In referring to “our persecuted brethren,” William Cathcart was referring to our forebears, the Virginia Baptists of the 18th century. No group suffered more for their faith. No group faced more social ridicule. No group insisted more upon full freedom from all governmental restriction in the affairs of the soul. No group kept a louder and longer plea for no state aid towards support of religious societies. The Virginia Baptists found kindred minds to the north in Pennsylvania.
The Philadelphia led the way in support of Baptist seminaries and schools of higher learning. They supported what became Brown University in Providence, R.I. They set a noble example; and the Virginia Baptists as early as the 1780s were hoping to emulate in the areas of education. In 1830 they formed an Education Society which supported private academies of learning for ministers. In short order, the Virginia Baptist Seminary was formed, which evolved into Richmond College and eventually today’s University of Richmond. Others followed.
The Philadelphia recognized the importance of an emerging civil liberty. Again from Cathcart: “On the 19th of October, 1781, our army made its victorious entry into Yorktown; on the 23rd the Association was in session; on the night of that day the old watchman of Philadelphia cried, ‘Twelve o’clock and all is well, and Cornwallis has surrendered.’ The next morning the Association met at sunrise to bless God for the glorious news, and to record their gratitude in appropriate resolutions.”
The Virginia Baptists sent congratulations to Gen. George Washington upon his election as president; and he replied: “The religious society of which you are members, have been throughout America, uniformly, and almost unanimously, the firm friends to civil liberty, and the persevering promoters of our glorious revolution.” The Virginia Baptists made certain that Washington understood their views on the oppressive side of religion. In their resolution, they stated: “It was feared that we might be accessory to some religious oppression, should any one society in the Union preponderate all the rest.” They added that “liberty of conscience” was “dearer to us than property and life.”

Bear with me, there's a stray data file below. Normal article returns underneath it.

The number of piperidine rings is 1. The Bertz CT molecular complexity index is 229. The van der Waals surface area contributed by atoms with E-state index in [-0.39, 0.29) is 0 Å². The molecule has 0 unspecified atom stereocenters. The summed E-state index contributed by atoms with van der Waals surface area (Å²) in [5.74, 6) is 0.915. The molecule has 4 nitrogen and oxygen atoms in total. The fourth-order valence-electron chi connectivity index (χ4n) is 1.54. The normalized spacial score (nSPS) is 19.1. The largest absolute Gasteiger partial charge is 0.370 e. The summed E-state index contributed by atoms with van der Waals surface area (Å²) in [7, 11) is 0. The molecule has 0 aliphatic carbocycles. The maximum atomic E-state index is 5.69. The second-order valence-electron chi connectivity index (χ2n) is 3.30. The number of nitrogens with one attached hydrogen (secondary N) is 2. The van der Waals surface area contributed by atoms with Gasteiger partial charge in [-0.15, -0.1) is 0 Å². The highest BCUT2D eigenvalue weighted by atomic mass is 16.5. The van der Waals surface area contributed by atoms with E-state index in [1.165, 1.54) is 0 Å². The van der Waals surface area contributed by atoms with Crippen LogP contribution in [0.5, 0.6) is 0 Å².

In the essentials, Baptists have not wavered much from the same concept of associationalism of 300 years ago. We have not surrendered one whit of our independence while embracing other Baptists and enlarging our tent. We have not ceased in our understanding that we can do more together than separately. We have not abandoned an appreciation for the educated mind, although some of our educational institutions have abandoned us while we were fussing with each other. We have not lessened our enthusiasm for the practical value of Sunday schools and church training.
What we may have lost is the spirit of adventure. Our annual and semi-annual gatherings of local and state associations have waned in enthusiastic attendance. Our professional staffs have struggled with decreasing dollars. Our sense of associational purpose—ah, that single inspiring word of our times—has not been quickened as it has on the individual and the church levels. It takes a lot of air to blow out 300 candles. Let’s choose to keep them shining brightly and ignite a new sense of associational purpose for our day.
Fred Anderson may be contacted at [email protected].